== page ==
Right off, Hamilton made several decisions. One was that the mortars and the 105mm howitzers would set up to fire at right angles to the anticipated assault line, so that any deviation would move the guns right or left, as the troops faced, but not long or short, into their ranks. Moreover, the mortars would only fire on the final objective. The third requirement was that every round to be fired would be pre-registered. Fourth was that all guns would fire with delay fuse, which was tactically sound, even more visually impressive to the troops, and much, much safer.

In the event, it worked well. At a certain point in the exercise, the infantry company commanders going through the live fire would receive authority to fire the rolling barrage. They’d call for it and the guns would go through their dance, dropping rounds seventy-five to about one hundred and fifty meters ahead of the line. The delayed explosions lofted great quantities of dirt and rock skyward. The troops were impressed and the artillerymen had to be sent to the hospital to have their erections surgically reduced. Okay, I’m lying about the last part. But not by much.

Vignette Seventeen: Opportunity knocks but once

“Hey, sir, what do you want me to do with this?”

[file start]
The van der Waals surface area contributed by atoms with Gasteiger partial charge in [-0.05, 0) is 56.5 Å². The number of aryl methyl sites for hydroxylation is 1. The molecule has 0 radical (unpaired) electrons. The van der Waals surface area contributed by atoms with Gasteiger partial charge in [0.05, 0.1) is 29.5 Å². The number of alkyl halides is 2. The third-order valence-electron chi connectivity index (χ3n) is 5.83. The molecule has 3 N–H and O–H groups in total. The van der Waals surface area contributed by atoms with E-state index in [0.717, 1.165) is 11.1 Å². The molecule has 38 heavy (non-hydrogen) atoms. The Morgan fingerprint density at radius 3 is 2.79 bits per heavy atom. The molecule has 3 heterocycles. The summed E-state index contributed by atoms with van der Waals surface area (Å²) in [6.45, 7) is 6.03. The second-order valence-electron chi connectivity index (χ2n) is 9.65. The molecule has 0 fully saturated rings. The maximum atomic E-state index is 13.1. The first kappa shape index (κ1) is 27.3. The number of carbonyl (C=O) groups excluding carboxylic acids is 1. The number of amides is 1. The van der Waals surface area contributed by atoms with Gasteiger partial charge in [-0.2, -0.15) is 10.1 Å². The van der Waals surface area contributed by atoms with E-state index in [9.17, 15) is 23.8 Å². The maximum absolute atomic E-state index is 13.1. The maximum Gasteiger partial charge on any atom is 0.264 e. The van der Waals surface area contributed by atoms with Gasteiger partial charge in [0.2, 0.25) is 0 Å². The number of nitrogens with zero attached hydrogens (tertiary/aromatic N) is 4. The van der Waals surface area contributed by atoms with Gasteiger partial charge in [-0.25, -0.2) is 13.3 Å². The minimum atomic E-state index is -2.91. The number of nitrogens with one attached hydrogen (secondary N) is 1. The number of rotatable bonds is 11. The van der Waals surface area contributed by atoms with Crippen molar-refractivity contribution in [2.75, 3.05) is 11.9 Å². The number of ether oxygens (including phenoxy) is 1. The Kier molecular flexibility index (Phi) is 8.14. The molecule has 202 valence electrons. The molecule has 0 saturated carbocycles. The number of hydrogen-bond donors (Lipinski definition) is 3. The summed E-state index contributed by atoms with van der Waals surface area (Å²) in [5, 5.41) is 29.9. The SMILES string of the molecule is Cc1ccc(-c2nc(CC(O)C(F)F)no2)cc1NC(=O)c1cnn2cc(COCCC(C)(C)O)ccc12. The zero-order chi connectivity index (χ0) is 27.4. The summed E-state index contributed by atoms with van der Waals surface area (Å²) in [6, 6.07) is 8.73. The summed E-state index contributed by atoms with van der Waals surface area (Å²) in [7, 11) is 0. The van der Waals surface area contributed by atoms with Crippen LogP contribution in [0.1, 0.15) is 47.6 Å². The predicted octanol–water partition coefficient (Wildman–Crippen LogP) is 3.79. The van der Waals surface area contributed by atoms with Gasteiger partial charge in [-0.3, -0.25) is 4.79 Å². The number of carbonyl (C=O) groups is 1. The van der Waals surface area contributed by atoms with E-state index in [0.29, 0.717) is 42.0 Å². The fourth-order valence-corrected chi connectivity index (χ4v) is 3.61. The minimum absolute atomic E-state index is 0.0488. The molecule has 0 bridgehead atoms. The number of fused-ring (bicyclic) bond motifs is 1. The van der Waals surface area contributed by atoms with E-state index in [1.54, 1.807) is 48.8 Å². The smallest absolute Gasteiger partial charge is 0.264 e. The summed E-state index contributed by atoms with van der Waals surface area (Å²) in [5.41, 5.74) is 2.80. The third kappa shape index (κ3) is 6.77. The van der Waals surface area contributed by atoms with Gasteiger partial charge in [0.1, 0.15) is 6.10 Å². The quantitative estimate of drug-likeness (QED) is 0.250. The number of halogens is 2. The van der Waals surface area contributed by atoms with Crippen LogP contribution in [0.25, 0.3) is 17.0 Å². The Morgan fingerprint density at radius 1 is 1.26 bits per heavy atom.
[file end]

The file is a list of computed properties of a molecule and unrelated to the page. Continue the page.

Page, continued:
“This” was a dud 4.2 inch mortar round, held in the sergeant’s hands, that he’d carried from the half completed fighting position where it been uncovered, fortunately without going off. Hamilton nearly wets himself. You don’t, you just don’t, mess with duds.

Thinking, Oh, fuck, Hamilton turns the sergeant around and begins to guide him closer to the impact area to the north. It’s not far.

Says he, “Let's just put it on the other side of the lip of the OP line, shall we?" He then walks the sergeant, arm around the sergeant’s shoulder, to where he wants the round put down…gently.

Gay? Not at all. Hamilton just needed to make sure that a) the sergeant didn’t fall and b) that if the round went off – 4.2 inch was a little deadlier than a 105mm shell – he would not survive the experience. In any event, they did get it placed back on the ground ten or twelve feet down from the lip.

Then, thinks Hamilton, Aha, training opportunity. He tells the sergeant, “Go take apart one of those claymores and prime this thing for demolition.” Then he has the unit – actually two companies, training together – line up south of the lip, such that there was probably thirty or forty meters of dirt between them and the round. Nothing with any velocity can go to them directly, and anything that goes up, with come down with only terminal velocity, if that.

"Okay boys; heads down! This is what incoming feels like!" KAABOOOOMMM!

Appendix 1

Things we are not, never have been, and hopefully never will be serious about:

  1. We have to be ready to go to war tomorrow!